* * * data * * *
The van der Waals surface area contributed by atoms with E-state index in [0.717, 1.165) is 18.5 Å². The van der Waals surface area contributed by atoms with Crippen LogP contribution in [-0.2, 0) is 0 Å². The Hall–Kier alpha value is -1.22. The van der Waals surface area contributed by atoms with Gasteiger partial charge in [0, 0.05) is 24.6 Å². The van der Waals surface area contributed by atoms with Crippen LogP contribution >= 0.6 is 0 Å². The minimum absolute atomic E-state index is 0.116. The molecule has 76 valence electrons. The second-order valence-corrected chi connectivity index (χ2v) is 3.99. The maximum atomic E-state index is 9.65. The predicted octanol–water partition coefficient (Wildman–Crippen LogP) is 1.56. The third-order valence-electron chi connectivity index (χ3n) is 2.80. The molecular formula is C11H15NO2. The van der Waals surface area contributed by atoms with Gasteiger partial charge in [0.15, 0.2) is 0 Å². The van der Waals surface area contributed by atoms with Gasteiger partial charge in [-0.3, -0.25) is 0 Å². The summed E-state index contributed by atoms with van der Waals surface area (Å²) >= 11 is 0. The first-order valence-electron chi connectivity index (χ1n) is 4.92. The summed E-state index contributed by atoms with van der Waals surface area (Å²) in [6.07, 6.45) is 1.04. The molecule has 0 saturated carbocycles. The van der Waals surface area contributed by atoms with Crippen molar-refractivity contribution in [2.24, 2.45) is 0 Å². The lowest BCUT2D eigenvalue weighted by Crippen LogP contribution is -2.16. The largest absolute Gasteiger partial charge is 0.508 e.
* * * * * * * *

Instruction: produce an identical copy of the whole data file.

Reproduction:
The van der Waals surface area contributed by atoms with E-state index in [0.717, 1.165) is 18.5 Å². The van der Waals surface area contributed by atoms with Crippen LogP contribution in [-0.2, 0) is 0 Å². The Hall–Kier alpha value is -1.22. The van der Waals surface area contributed by atoms with Gasteiger partial charge in [0, 0.05) is 24.6 Å². The van der Waals surface area contributed by atoms with Crippen LogP contribution >= 0.6 is 0 Å². The minimum absolute atomic E-state index is 0.116. The molecule has 76 valence electrons. The second-order valence-corrected chi connectivity index (χ2v) is 3.99. The maximum atomic E-state index is 9.65. The predicted octanol–water partition coefficient (Wildman–Crippen LogP) is 1.56. The third-order valence-electron chi connectivity index (χ3n) is 2.80. The molecular formula is C11H15NO2. The van der Waals surface area contributed by atoms with Gasteiger partial charge in [0.15, 0.2) is 0 Å². The van der Waals surface area contributed by atoms with Gasteiger partial charge in [-0.3, -0.25) is 0 Å². The summed E-state index contributed by atoms with van der Waals surface area (Å²) >= 11 is 0. The first-order valence-electron chi connectivity index (χ1n) is 4.92. The summed E-state index contributed by atoms with van der Waals surface area (Å²) in [6.07, 6.45) is 1.04. The molecule has 0 saturated carbocycles. The van der Waals surface area contributed by atoms with Crippen molar-refractivity contribution in [2.24, 2.45) is 0 Å². The lowest BCUT2D eigenvalue weighted by Crippen LogP contribution is -2.16. The largest absolute Gasteiger partial charge is 0.508 e.